“An Imperishable Record” is the title of a feature which appeared in The Hoylake and West Kirby Advertiser of 22nd December 1922, describing the dedication of the Grange Hill War Memorial in West Kirby, Wirral, England.
The title picture is of the soldier on the War Memorial. It was taken on the gloomy morning of 11th November 2012 just before the annual Service of Remembrance. A similar image lies permanently lodged in my memory and helps to form my perceptions of history and politics, war and peace. My Dad showed me the soldier one dreary mid-winter’s afternoon when we were spending the day with his mother, my Grandma. Mrs Gladys Roberts of Greenbank Road, West Kirby. I remember the sense of timeless melancholy as the wind sighed around the sculptures and we contemplated the soldier’s improbably titanic physique, the accompanying lists of names and the pious epitaphs. I felt a little overwhelmed as my otherwise laconic Dad expressed anger at the loss of all those precious local lives and enunciated the commonly held belief that these poor men and women had died for nothing.
A year or two later I was taken up Grange Hill by my maternal grandmother, Mrs Annie Hadwin of Broughton Avenue, West Kirby. It was a typical late August day for those years – warm, humid and dowsed by intermittent thunderstorms. The paths leading up to the memorial had become occasional rivulets, bordered by tiny lateral moraines of fallen gorse needles. My Gran seemed more jolly and carefree than my Dad had been, even while she pointed out the name of her beloved husband who died in 1944. Perhaps she was holding her grief at bay, determined not to spoil a precious day with her grandson. She pointed at a cluster of Great War names and told me that they were my uncles. I did not really understand how they could have been and failed to take them in.
Within the last few years, partly motivated by a desire to discover who those “uncles” were, I have returned to the Memorial many times and begun to research the life-stories of all the people recorded thereon who died during the Great War. The three men my Gran was pointing at were George, Thomas and William Holmes, close relations of her mother, Louisa Holmes (1886-1960) of Hoylake:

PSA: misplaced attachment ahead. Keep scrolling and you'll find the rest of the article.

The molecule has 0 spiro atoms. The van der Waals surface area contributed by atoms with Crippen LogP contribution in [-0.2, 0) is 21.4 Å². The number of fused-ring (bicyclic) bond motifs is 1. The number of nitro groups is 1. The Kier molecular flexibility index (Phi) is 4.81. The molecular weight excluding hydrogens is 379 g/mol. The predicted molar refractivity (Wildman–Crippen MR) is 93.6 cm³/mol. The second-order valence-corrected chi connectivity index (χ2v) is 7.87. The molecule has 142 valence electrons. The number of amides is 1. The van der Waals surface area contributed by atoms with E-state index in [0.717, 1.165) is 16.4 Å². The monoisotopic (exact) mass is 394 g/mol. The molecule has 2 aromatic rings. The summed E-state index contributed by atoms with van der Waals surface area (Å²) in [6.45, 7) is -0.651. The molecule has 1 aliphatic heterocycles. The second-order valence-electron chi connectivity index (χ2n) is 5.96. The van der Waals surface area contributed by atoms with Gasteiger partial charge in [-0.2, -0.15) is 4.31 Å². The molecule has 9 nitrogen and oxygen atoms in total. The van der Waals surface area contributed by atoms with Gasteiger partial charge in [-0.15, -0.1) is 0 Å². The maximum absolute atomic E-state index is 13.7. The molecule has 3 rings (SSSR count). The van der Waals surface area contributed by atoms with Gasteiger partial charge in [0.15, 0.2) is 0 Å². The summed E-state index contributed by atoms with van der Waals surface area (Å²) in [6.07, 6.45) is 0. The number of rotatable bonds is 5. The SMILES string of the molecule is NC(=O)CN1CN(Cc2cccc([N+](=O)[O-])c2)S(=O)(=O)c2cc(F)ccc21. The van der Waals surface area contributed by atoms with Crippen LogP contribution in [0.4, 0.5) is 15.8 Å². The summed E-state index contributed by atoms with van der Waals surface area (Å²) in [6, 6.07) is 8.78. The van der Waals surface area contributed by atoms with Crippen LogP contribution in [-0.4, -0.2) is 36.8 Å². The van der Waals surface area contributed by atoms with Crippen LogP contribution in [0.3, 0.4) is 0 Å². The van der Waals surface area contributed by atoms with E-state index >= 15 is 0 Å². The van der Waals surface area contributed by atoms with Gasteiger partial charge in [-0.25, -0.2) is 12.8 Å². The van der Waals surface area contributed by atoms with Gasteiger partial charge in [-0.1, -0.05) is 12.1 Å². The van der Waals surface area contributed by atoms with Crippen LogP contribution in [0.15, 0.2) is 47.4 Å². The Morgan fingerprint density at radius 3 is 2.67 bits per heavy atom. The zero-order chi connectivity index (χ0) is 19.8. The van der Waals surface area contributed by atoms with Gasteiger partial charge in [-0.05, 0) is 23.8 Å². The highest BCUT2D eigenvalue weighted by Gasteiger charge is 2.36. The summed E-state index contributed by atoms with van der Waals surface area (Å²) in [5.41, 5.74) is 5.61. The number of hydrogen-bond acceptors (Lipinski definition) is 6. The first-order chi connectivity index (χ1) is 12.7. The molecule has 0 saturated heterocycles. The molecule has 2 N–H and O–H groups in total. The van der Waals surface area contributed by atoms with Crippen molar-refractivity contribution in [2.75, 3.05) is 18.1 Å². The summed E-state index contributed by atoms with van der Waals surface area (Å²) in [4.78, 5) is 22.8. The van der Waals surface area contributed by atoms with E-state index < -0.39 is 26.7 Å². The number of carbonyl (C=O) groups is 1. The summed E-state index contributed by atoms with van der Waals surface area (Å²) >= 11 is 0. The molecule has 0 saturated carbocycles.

In fact, only Thomas was an uncle of mine. He was Louisa’s elder brother who died aged 38 in Belgium in 1915. In 2010 I visited his grave in Wulvergem Churchyard near Ypres:
The other two Holmes men were Louisa’s cousins. George died during the Gallipoli Campaign in 1915 and William on the Somme in 1916. Further researches have revealed my connections to many more men recorded on the memorial. But this is not about me. It is about the people who are recorded on the memorial and everybody from the surrounding area who died but whose names were not inscribed upon it.
“An Imperishable Record” is a grandiloquent phrase, typical of the time – an attempt to soften the unbearable and incomprehensible loss of nearly 400 local men and women during the Great War of 1914-1918. Presumably the monument itself was thought to be imperishable. Sadly, we know better: even concrete and granite are mutable and impermanent and inscriptions vulnerable to frost, wind and rain. Indeed, in the brief time since the monument’s dedication, most of the people whose names it bears have been forgotten by its neighbours, even though, as a body, they are faithfully honoured every Remembrance Sunday and by casual visitors on a daily basis.
With your help, I now aim to make the original wish for an “Imperishable Record” to come true. In reality, nothing is imperishable, especially not the internet, but it is at least a means of publishing the biographies of our fallen ancestors and of enabling all interested parties – whether they be descendants, family members or fellow researchers – to assist in the project of turning the names on the panels into real people once again.
Please contribute information, ask questions and make observations at the end of each post and page on this site. By that means, we will be creating a dialogue and thereby getting as near as we possibly can to bringing our fallen ancestors to life. We will not be stopping there, because we will also be re-creating the world in which they lived. None of the casualties were islands – they were all parts of families, neighbourhoods, churches, chapels, clubs, societies and communities. Arguably, In many ways, the people they left at home suffered as much as if not more than did the deceased. This site will start to explore the experiences of as many people as possible, both civilian and military, in order to achieve a more rounded understanding of the effects of the Great War on local society.
As I write (on 18th November 2013), I have written biographies for about 80 of our local Great War dead. I will post each of these separately as quickly as I can. There is a Page called Names. This contains the names of all the people recorded on the Grange Hill Memorial as well as those who were not inscribed thereon but were recorded in The Hoylake and West Kirby Advertiser of 22nd December 1922 and in other sources which are explained on that page. As biographies are written, they will be added to the site as Posts and hyperlinked to the lists on the Names Page. So, if a name is highlighted on the Names page, you can click it and you will be taken straight to his or her biographical Post.